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Josef Albers

Variant VIII, from Ten Variants, 1966

Screenprint in colors on wove paper
11 × 11 4/5 in
27.9 × 30 cm
Edition 153/200
This is part of a limited edition set.
Bidding closed
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About the work
Bibliography
HA
Heritage Auctions

Framed: 17.5in x 17.5in x 0in

There was also an edition of 100.

Framed: 17.5in x 17.5in x 0in

There was also an edition of 100.

Signature
Signed, titled, dated, and numbered in pencil in lower margin, with the blindstamp of the publisher
Publisher
Ives-Sillman, Inc., New Haven Printed by Sirocco Screenprints, New Haven
Image rights
Courtesy of Heritage Auctions
Josef Albers
German-American, 1888–1976
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Josef Albers is best known for his seminal “Homage to the Square” series of the 1950s and '60s, which focused on the simplification of form and the interplay of shape and color. “Abstraction is real, probably more real than nature,” he once said. “I prefer to see with closed eyes.” His abstract canvases employed rigid geometric compositions in order to emphasize the optical effects set off by his chosen color palettes. Albers was highly influential as a teacher, first at the Bauhaus in Germany alongside Wassily Kandinsky and Paul Klee, and later with posts at Black Mountain College, Yale, and Harvard; he taught courses in design and color theory, and counted among his students such iconic artists as Eva Hesse, Cy Twombly, Richard Anuszkiewicz, and Robert Rauschenberg. He is often cited among the progenitors of Minimalist, Conceptual, and Op art.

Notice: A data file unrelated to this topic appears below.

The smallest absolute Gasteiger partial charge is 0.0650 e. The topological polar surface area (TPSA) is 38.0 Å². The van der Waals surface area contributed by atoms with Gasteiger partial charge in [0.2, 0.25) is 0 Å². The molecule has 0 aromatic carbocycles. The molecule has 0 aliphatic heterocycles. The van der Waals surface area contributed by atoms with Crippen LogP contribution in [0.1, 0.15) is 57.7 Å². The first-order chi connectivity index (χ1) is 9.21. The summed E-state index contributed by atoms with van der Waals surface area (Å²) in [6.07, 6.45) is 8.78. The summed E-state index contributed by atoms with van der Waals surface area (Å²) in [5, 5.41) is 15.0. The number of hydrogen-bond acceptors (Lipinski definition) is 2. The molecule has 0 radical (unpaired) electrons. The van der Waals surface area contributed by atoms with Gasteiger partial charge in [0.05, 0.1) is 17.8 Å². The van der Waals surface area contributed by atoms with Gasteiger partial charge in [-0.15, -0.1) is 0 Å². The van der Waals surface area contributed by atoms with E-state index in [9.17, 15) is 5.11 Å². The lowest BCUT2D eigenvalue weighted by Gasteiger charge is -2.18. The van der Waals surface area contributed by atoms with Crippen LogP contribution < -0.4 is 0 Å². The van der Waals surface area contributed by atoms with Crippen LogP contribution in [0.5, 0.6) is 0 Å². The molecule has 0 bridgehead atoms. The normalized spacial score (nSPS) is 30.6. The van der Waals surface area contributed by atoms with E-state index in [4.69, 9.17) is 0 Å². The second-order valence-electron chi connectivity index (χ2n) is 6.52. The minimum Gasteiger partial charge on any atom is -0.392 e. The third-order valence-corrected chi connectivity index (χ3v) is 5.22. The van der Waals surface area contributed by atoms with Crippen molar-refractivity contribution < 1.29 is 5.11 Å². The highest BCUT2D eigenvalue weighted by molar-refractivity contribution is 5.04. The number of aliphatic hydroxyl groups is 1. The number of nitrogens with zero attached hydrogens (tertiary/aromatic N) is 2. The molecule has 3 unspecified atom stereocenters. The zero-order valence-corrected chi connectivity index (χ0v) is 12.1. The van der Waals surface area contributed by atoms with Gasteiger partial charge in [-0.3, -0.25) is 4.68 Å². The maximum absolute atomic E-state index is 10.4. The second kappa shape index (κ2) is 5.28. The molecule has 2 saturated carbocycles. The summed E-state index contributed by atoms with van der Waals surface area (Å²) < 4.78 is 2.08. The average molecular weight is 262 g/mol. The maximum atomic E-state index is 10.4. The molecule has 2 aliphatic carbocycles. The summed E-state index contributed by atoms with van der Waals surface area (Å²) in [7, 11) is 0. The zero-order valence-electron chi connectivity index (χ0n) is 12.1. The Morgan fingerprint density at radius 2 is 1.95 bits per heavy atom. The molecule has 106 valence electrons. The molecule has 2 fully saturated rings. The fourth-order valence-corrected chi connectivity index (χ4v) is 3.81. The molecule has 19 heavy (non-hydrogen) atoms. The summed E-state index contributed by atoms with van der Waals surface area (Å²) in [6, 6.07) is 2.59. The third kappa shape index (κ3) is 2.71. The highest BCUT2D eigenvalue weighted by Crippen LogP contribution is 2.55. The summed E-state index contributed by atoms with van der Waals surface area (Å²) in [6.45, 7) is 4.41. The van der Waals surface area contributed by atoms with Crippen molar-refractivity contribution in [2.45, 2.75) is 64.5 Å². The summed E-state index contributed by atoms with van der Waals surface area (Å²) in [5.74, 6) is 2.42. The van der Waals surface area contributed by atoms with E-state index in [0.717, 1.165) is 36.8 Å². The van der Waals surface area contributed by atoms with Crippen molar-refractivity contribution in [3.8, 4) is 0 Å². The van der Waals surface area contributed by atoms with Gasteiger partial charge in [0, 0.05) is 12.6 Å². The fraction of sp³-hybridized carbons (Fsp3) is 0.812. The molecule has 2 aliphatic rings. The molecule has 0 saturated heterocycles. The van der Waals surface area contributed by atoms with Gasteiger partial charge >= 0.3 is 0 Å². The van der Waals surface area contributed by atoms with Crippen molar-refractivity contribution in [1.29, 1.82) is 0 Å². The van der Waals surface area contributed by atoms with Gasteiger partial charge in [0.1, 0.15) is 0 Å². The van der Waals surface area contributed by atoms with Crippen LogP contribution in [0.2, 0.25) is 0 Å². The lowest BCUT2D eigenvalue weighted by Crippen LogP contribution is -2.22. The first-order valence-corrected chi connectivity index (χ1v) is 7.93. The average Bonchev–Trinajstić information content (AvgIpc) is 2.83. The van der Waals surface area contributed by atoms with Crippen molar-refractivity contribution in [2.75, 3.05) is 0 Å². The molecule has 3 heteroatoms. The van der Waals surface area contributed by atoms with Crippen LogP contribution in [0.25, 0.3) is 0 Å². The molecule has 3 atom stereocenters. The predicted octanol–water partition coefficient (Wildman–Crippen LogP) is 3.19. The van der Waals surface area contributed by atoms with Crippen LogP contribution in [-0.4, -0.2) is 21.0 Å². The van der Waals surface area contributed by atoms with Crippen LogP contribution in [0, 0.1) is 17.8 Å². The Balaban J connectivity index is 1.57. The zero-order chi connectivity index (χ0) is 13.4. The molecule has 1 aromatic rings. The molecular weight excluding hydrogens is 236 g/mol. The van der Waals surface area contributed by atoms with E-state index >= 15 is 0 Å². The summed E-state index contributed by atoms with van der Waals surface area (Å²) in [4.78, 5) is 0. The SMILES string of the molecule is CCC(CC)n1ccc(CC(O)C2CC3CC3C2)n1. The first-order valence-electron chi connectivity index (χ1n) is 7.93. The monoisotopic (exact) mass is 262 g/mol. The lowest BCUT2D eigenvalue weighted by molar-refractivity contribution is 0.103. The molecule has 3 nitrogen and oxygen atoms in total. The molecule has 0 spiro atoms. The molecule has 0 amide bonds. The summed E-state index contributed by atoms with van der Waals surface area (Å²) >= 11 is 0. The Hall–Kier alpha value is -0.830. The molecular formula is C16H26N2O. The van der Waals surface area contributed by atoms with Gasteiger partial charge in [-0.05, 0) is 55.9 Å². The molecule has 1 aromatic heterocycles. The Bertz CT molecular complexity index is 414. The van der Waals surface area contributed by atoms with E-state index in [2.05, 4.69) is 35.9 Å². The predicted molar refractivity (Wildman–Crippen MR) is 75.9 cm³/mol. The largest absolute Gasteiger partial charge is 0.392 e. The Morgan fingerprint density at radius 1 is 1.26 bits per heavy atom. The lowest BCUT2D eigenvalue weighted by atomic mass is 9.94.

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About the work
Bibliography
HA
Heritage Auctions

Framed: 17.5in x 17.5in x 0in

There was also an edition of 100.

Framed: 17.5in x 17.5in x 0in

There was also an edition of 100.

Signature
Signed, titled, dated, and numbered in pencil in lower margin, with the blindstamp of the publisher
Publisher
Ives-Sillman, Inc., New Haven Printed by Sirocco Screenprints, New Haven
Image rights
Courtesy of Heritage Auctions
Josef Albers
German-American, 1888–1976
Follow

Josef Albers is best known for his seminal “Homage to the Square” series of the 1950s and '60s, which focused on the simplification of form and the interplay of shape and color. “Abstraction is real, probably more real than nature,” he once said. “I prefer to see with closed eyes.” His abstract canvases employed rigid geometric compositions in order to emphasize the optical effects set off by his chosen color palettes. Albers was highly influential as a teacher, first at the Bauhaus in Germany alongside Wassily Kandinsky and Paul Klee, and later with posts at Black Mountain College, Yale, and Harvard; he taught courses in design and color theory, and counted among his students such iconic artists as Eva Hesse, Cy Twombly, Richard Anuszkiewicz, and Robert Rauschenberg. He is often cited among the progenitors of Minimalist, Conceptual, and Op art.

Josef Albers

Variant VIII, from Ten Variants, 1966

Screenprint in colors on wove paper
11 × 11 4/5 in
27.9 × 30 cm
Edition 153/200
This is part of a limited edition set.
Bidding closed
Want to sell a work by this artist? Consign with Artsy.
Other works by Josef Albers
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